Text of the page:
In The Hague the global agricultural community has taken a significant, bold and timely step to create an agricultural vision of our world in 2050. We will need to move away from vulnerability towards a more sustainable global food system, where the word “sustain” in its simplest form means to ensure the delivery of dependable harvests for all nations. The Conference on Agriculture, Food Security and Climate Change must create a realistic assessment for the potentiality of 21st century agriculture. As we begin to catalogue the best models and practices for agriculture we immediately recognize that there is no “one best system” but an expanded notion of sustainability. We look to create a world where all farmers are able to utilize and embrace “best management practices” (BMP’s) and site appropriate technologies so that they become “standard management practices” and operational activities. The world’s farmers, nurserymen and ranchers will now have unprecedented access to a virtual school of catalogued BMP’s; accessible and transferable technologies that can show them how to improve their odds for success. The Conference will enable government, NGO and industry strategists and planners to embrace the critical notions of “alignment and scalability”.

All of these positive developments can be stalled however by the unpredictability of government structures of politics, policy and regulation. Investors become hesitant to invest when there is no certainty of incentives – or, actual disincentives. Farmers often suffer as early adopters and find themselves with stranded assets because of regulatory frameworks that are not yet structured to handle the new technologies. Their negative experience sends a quick message to the rest of their associates and delays the potential transformation of entire industry groups.

As and example in California, our AgVision process has highlighted the lack of alignment between government agencies and industry as we attempt to shift into new waste to energy projects for the dairy and other commodity groups. As a consequence, efforts are underway to align the regulatory entities with a legal and environmental programmatic framework that will reduce “friction costs” and seek to reward early adopters/adapters instead of punishing them with regulatory uncertainty, unplanned compliance and zoning restrictions and costly delays. The overall goal is to acknowledge that significant net benefits can be achieved when all stakeholders become partners in the vision and action process. To facilitate this, the creation of an agricultural “ombudsman” that can work within the various government agencies and with industry has been recommended.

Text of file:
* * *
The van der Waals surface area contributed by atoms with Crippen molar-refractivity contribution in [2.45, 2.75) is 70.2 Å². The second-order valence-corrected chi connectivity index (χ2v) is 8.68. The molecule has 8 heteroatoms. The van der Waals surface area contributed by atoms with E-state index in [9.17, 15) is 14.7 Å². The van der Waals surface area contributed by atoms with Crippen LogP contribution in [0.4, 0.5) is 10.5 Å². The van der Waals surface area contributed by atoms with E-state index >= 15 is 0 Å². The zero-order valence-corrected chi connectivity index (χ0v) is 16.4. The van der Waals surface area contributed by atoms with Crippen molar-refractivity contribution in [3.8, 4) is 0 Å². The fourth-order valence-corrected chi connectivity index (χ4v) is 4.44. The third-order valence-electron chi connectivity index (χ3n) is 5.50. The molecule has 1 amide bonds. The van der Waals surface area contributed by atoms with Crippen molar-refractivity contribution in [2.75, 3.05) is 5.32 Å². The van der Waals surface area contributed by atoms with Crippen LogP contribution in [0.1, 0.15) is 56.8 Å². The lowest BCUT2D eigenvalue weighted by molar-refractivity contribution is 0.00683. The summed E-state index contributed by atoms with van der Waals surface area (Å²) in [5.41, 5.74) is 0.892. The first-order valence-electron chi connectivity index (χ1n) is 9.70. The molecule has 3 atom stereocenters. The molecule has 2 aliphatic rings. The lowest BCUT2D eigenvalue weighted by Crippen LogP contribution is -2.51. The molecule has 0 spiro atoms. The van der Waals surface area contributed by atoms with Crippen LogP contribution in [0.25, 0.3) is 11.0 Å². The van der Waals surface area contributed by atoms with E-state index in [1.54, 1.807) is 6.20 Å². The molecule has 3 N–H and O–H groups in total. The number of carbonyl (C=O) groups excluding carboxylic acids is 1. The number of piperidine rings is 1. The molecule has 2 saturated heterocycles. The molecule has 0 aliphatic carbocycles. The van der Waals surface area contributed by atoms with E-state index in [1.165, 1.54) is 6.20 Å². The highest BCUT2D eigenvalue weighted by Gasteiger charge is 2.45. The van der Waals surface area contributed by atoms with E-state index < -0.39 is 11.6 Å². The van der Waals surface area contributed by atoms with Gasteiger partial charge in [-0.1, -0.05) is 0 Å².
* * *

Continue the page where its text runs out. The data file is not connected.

The AgVision experience has created a platform for examining the convergence of water, food, energy and knowledge sheds. A new and exciting synergy is emerging as we recognize that the regional scalability of many projects can be aligned to satisfy multiple cross-sector goals. Seeking novel efficiencies has become the focused way to move our ag system even further down the horizon of sustainability. We can see a time when there will be independently thriving regions in our state where energy, water and food needs can be met through the “smart” alignment of systems.

In the 21st century we are talking about “sustainability” in a variety of forums, under various premises and assumptions. There seems to be broad consensus around the concept that sustainable systems embrace a multi-dimensional theme that supports the economy, environment, social equity and education. Those “4-E’s” form the pillars of a foundation upon which a better world might be built. It remains a remarkable fact that there are centenarians who were born before the first flight of the Wright brothers and lived to see a probe of Mars. And yet, in 100 years of unbelievable advances and ingenuity, our collective yet scattered efforts to improve the human condition have not yet devised a way to convince the nations of the world to end hunger once and for all. We may have come close after the tragedies of WWII when the Marshall Plan might have given us a glimpse of the potentiality to step into a different age of man.

But the undeniably tragic fact that some 16,000 humans still perish every single day from chronic malnutrition flies in the face of a world of technological and biological progress. In our luxury of abundance, we can argue globally about what kind of food should be on the table and how it might be produced, while there are billions whose daily plight is the glaring absence of food on the table. Is it ignorance, negligence or simple incompetence that allows malnutrition in rich and poor countries alike? In the decades ahead of us we may be facing unimaginable challenges for the life systems on our planet. We will want to choose a path where living is better than surviving. And in order to do that, we must recognize that there are solutions from the land where the culture of agriculture can allow us to re-establish a sense of responsibility to nurture life through the tenets of renewal, hard work and optimism.